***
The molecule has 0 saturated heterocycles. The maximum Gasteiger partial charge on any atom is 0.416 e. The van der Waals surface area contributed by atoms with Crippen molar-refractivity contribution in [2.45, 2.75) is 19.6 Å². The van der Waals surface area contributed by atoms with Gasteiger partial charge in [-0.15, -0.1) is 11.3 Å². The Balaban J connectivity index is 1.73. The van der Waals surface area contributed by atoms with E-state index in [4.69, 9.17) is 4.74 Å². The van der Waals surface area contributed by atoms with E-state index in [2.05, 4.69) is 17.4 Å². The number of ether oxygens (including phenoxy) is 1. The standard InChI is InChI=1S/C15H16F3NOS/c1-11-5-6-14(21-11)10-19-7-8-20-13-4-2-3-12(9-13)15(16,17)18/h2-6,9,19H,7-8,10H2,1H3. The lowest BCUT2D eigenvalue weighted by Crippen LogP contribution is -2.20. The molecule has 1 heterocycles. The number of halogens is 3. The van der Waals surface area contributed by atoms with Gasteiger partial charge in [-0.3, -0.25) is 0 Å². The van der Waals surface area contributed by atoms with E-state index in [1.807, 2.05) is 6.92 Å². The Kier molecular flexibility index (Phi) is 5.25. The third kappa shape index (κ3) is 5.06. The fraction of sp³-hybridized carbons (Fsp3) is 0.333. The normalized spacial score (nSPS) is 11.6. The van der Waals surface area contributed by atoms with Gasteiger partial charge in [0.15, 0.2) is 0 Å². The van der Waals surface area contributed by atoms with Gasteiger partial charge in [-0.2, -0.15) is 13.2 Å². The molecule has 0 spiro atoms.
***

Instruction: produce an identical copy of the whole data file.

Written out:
The molecule has 0 saturated heterocycles. The maximum Gasteiger partial charge on any atom is 0.416 e. The van der Waals surface area contributed by atoms with Crippen molar-refractivity contribution in [2.45, 2.75) is 19.6 Å². The van der Waals surface area contributed by atoms with Gasteiger partial charge in [-0.15, -0.1) is 11.3 Å². The Balaban J connectivity index is 1.73. The van der Waals surface area contributed by atoms with E-state index in [4.69, 9.17) is 4.74 Å². The van der Waals surface area contributed by atoms with E-state index in [2.05, 4.69) is 17.4 Å². The number of ether oxygens (including phenoxy) is 1. The standard InChI is InChI=1S/C15H16F3NOS/c1-11-5-6-14(21-11)10-19-7-8-20-13-4-2-3-12(9-13)15(16,17)18/h2-6,9,19H,7-8,10H2,1H3. The lowest BCUT2D eigenvalue weighted by Crippen LogP contribution is -2.20. The molecule has 1 heterocycles. The number of halogens is 3. The van der Waals surface area contributed by atoms with Gasteiger partial charge in [-0.3, -0.25) is 0 Å². The van der Waals surface area contributed by atoms with E-state index in [1.807, 2.05) is 6.92 Å². The Kier molecular flexibility index (Phi) is 5.25. The third kappa shape index (κ3) is 5.06. The fraction of sp³-hybridized carbons (Fsp3) is 0.333. The normalized spacial score (nSPS) is 11.6. The van der Waals surface area contributed by atoms with Gasteiger partial charge in [0.15, 0.2) is 0 Å². The van der Waals surface area contributed by atoms with Gasteiger partial charge in [-0.2, -0.15) is 13.2 Å². The molecule has 0 spiro atoms.